Alabama served as a commerce raider, attacking U.S. merchant and naval ships for two years. Although she never set anchor in a Southern port, she wreaked enormous havoc on U.S. shipping, claiming more than 60 prizes valued at more than $6 million. For more than 20 months, Alabama cruised both the north and south Atlantic, crossed the Indian Ocean twice and navigated the waters off Indonesia. The damages were so heavy that after the war, the United States successfully pursued compensation from the British government.

“In 1864, Alabama was sunk in combat with U.S.S. Kearsarge off the coast of Cherbourg, France,” Bearss noted. “Alabama‘s captain, Raphael Semmes, rescued after the battle by the British yacht Deerhound, became a hero to millions of Southerners. But, at the same time, he was seen as a pirate by equal numbers of Northerners.”

Cité de la Mer, a French maritime museum in Cherbourg with extensive exhibits on the recently rediscovered Alabama wreck, was the first foreign site added to the Civil War Discovery Trail, joining the ranks in 2004.

In 2000, when the Civil War Discovery Trail was selected by the White House as a National Millennium Trail, First Lady Hillary Rodham Clinton called it a “visionary project that defines us as Americans.” According to Lighthizer, “We are especially proud to include another international Civil War site to the Civil War Discovery Trail.”

Each site on the Civil War Discovery Trail is operated independently. CWPT helps promote these sites through its website (http://www.civilwar.org), a comprehensive guide book entitled Civil War Sites, published by Globe Pequot Press, and an extensive collection of maps produced by the National Geographic’s MapMachine which are available online at http://www.nationalgeographic.com/maps/civilwar.

With more than 70,000 members, CWPT is the largest nonprofit battlefield preservation organization in the United States. Its mission is to preserve our nation’s remaining Civil War battlefields. Since 1987, the organization has saved more than 23,000 acres of hallowed ground. CWPT’s website is located at http://www.civilwar.org.

December 7, 2006

Irish Psalter Clarification

Filed under: Ireland — John Maass @ 9:11 pm

This past summer, I posted on an ancient psalter found in a peat bog in Ireland, which made quite a splash in the news media.  Since that time, The National Museum of Ireland issued the following statement to clear up any misconceptions of what could be read in the incredible find:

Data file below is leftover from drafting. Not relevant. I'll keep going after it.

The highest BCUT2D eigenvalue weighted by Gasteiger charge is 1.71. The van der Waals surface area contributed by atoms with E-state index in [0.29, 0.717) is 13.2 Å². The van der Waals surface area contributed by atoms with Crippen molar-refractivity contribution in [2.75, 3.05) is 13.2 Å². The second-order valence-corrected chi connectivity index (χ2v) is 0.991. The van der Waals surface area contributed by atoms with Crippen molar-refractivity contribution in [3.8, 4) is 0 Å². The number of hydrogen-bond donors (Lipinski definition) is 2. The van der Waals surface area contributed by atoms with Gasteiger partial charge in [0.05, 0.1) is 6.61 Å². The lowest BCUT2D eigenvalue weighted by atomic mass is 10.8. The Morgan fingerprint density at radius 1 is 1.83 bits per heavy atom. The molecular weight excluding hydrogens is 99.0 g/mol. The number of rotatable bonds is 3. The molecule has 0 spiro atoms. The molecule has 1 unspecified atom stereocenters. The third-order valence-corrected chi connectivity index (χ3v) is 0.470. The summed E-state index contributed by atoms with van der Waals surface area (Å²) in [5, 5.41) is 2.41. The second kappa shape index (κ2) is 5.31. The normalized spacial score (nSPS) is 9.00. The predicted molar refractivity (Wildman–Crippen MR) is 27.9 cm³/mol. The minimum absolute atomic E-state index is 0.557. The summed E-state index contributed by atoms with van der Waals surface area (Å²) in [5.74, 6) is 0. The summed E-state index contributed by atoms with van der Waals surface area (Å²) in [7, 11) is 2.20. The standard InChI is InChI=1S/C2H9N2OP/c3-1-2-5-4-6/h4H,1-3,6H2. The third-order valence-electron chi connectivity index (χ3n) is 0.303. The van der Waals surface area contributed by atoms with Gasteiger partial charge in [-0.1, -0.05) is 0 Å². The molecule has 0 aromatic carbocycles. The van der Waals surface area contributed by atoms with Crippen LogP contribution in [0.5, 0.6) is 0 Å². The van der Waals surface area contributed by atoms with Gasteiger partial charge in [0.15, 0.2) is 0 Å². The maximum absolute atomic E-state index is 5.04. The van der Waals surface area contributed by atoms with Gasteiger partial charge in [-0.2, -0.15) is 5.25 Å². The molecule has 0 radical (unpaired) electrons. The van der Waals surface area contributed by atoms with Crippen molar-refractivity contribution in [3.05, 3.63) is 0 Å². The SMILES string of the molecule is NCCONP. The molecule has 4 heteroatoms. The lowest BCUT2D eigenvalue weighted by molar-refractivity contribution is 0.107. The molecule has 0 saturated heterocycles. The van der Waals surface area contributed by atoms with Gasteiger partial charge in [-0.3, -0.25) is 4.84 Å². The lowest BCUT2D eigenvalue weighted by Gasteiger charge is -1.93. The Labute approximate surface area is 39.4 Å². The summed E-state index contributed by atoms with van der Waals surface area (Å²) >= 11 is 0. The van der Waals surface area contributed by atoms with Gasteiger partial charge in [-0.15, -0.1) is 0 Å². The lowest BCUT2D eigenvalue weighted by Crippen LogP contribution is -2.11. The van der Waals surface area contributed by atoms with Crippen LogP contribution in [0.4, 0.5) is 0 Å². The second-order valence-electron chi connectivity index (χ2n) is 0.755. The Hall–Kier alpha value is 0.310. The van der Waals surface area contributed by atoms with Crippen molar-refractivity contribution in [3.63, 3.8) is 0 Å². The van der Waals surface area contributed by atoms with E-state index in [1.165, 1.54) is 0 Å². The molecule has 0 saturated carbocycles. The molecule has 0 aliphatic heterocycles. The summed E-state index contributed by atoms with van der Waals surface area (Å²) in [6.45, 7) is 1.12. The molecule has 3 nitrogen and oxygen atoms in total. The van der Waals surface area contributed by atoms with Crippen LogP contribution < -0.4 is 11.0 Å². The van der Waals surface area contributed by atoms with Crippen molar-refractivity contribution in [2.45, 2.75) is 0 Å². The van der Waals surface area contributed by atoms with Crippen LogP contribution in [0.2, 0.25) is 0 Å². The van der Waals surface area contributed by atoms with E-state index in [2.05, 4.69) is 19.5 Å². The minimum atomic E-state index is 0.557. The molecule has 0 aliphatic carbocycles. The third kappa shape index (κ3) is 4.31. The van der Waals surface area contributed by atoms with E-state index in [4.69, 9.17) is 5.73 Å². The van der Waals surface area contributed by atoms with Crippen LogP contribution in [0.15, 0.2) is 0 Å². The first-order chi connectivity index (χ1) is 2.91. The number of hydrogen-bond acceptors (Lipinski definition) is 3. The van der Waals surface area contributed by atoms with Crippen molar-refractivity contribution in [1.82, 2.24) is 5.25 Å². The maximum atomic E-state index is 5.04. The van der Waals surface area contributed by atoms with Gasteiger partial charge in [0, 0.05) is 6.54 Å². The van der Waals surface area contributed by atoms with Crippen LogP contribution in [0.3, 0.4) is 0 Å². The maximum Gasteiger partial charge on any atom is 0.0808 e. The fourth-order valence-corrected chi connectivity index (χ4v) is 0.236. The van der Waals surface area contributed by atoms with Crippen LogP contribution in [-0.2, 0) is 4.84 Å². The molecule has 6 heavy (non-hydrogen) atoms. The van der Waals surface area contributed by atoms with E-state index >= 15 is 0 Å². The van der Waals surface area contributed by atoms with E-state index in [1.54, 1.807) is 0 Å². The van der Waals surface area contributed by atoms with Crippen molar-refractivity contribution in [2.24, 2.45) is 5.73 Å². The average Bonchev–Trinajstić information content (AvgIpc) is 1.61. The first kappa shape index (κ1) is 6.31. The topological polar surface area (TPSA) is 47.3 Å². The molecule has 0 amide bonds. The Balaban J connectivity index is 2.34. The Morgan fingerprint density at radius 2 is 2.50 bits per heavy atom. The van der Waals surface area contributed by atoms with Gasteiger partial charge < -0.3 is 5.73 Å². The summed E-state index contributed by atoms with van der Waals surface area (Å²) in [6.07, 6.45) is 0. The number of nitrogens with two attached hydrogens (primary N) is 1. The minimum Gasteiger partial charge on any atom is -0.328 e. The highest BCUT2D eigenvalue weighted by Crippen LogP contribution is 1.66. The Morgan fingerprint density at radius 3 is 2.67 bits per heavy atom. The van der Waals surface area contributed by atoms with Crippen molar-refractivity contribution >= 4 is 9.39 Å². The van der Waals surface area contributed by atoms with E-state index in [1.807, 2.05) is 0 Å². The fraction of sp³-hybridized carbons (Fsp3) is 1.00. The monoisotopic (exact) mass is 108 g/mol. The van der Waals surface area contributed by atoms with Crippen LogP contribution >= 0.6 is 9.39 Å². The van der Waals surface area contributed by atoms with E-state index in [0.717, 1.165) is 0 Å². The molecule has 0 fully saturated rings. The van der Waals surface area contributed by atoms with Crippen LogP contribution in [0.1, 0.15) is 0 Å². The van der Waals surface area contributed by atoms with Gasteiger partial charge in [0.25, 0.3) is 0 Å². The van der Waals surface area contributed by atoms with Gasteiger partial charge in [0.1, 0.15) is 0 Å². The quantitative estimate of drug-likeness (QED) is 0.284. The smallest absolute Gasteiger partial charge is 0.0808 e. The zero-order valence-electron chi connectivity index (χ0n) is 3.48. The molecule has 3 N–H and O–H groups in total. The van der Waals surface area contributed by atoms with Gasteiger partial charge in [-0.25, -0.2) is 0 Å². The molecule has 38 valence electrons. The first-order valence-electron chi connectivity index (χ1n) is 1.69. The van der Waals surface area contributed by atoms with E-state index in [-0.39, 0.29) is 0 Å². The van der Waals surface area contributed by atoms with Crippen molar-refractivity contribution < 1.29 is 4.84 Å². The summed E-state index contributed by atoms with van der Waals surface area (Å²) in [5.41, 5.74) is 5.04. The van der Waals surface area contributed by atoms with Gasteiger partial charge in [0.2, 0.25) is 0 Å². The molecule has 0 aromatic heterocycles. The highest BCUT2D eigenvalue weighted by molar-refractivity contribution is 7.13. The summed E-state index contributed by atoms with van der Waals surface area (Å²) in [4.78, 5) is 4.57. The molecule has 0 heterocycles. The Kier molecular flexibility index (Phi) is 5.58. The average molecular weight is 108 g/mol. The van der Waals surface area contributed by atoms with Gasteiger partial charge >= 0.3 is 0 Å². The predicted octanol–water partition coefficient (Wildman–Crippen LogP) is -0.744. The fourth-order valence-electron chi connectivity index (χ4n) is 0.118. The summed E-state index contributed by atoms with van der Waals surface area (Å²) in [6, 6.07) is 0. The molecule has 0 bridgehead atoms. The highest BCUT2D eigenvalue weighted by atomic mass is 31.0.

In the press release issued by the National Museum of Ireland on 26th July the following reference was made to Psalm 83:

“While part of Psalm 83 is legible, the extent to which other Psalms or additional texts are preserved will only be determined by painstaking work by a team of invited experts probably operating over a long time in the Museum laboratory”

The above mention of Psalm 83 has led to misconceptions about the revealed wording and may be a source of concern for people who believe Psalm 83 deals with “the wiping out of Israel”.

The Director of the National Museum of Ireland,
<span style="font-size:10.5pt;color:black;font-family:Arial;">Dr.</span> Patrick F. Wallace, would like to highlight that the text visible on the manuscript does NOT refer to wiping out
Israel but to the ‘vale of tears’.

This is part of verse 7 of Psalm 83 in the old latin translation of the Bible (the Vulgate) which, in turn, was translated from an original Greek text would have been the version used in the medieval period. In the much later King James version the number of the Psalms is different, based on the Hebrew text and the ‘vale of tears’ occurs in Psalm 84. The text about wiping out
Israel occurs in the Vulgate as Psalm 82 = Psalm 83 (King James version).

It is hoped that this clarification will serve comfort to anyone worried by earlier reports of the content of the text.